Packing Your Backpack
key to taking advantage of a good fitting pack is to pack it properly. Even the most meticulously planned trip can
turn out to be a painful experience for you and an exercise in patience for
your group if your pack is not optimally loaded.
vs. External Frame Packs
Each frame type has distinct advantages. Choose your pack to best accommodate the type
of conditions you expect to encounter while on your trip. Each pack type requires a different packing
the heaviest items above your bag and close to your back such as stove,
fuel, cookware, food and climbing gear.
lightweight gear such as clothing furthest away from your body and use it
to prevent other items from shifting in your pack.
you are hiking on moderate trails pack the heavier items higher in your
pack so your bones support the load instead of your muscles.
you are hiking in the backcountry or in variable terrain pack heavier
items lower in the pack giving yourself a lower center of gravity to
reduce top-heavy pack sway.
you do not fill your pack to capacity, use the
compression straps to slender the load and bring it closer to your
- Externals are
known for carrying large awkward loads well on moderate terrain.
- Take advantage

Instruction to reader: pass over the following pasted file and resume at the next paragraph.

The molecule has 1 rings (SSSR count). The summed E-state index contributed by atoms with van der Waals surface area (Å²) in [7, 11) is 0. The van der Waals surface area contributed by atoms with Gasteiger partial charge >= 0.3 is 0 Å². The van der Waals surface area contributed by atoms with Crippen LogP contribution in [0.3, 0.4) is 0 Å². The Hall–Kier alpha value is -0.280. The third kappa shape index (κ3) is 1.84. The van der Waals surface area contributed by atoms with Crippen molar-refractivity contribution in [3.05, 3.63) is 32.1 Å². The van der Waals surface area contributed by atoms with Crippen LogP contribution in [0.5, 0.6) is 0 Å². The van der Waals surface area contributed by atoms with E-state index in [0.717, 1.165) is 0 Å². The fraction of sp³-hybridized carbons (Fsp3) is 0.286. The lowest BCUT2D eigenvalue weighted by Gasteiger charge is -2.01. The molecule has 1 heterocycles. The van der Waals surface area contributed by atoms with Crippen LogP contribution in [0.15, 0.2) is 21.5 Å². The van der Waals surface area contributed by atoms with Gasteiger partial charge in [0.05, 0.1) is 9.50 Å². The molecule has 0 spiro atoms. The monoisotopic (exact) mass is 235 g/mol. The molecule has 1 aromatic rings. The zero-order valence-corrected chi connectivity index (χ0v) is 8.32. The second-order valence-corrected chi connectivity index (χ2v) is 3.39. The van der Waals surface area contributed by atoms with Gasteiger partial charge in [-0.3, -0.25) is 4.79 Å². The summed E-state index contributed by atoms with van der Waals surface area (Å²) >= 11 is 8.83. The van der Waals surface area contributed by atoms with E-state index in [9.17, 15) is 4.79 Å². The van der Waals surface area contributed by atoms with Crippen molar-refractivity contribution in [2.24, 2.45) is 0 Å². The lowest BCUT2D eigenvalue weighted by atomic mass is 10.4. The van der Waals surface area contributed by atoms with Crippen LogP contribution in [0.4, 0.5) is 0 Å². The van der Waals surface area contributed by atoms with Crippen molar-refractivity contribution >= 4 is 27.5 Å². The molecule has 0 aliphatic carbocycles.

of the many compartments to organize your smaller items.
- Pack your heavy
items close to your back between your shoulders.
- You may pack
heavier items higher in the main compartment to maximize the load carrying
capacity of the rigid frame.
- Pack clothing
around heavier items to protect and insulate them as well as to take
advantage of utilizing every possible square inch in the pack.
- If you are
using a hydration system in your pack remember that water is the heaviest
thing in your pack and keep the bladder close to your back centered
between your shoulder blades.
- Try to
"compartmentalize" by keeping like items together in light-colored
stuff sacks (to easier see them inside your pack) such as small clothing
items (gloves, socks, hat) or kitchen items.
- Use a small
waist belt pouch to keep essentials close at hand such as: compass,
sunscreen, knife, lip protector, whistle, lighter, ibuprofen.
- Pack small
items that you may need quickly in the pack's top pocket such as: bandana,
camera, extra film, sunglasses or prescription glasses, insect repellent,
snacks or lunch and headlamp. It
can be frustrating to have to dig through your pack for your headlamp
after a long day's hike.
- Pack long items
on the side of the pack underneath the compression straps such as your
sleeping pad, tent poles and fishing rod.
- Get out
there! If you have a trip coming
up, prepare for it by taking short trips with your pack loaded and
experiment with your packing style. Change your load configuration on your
short hike to adjust for comfort and center of gravity.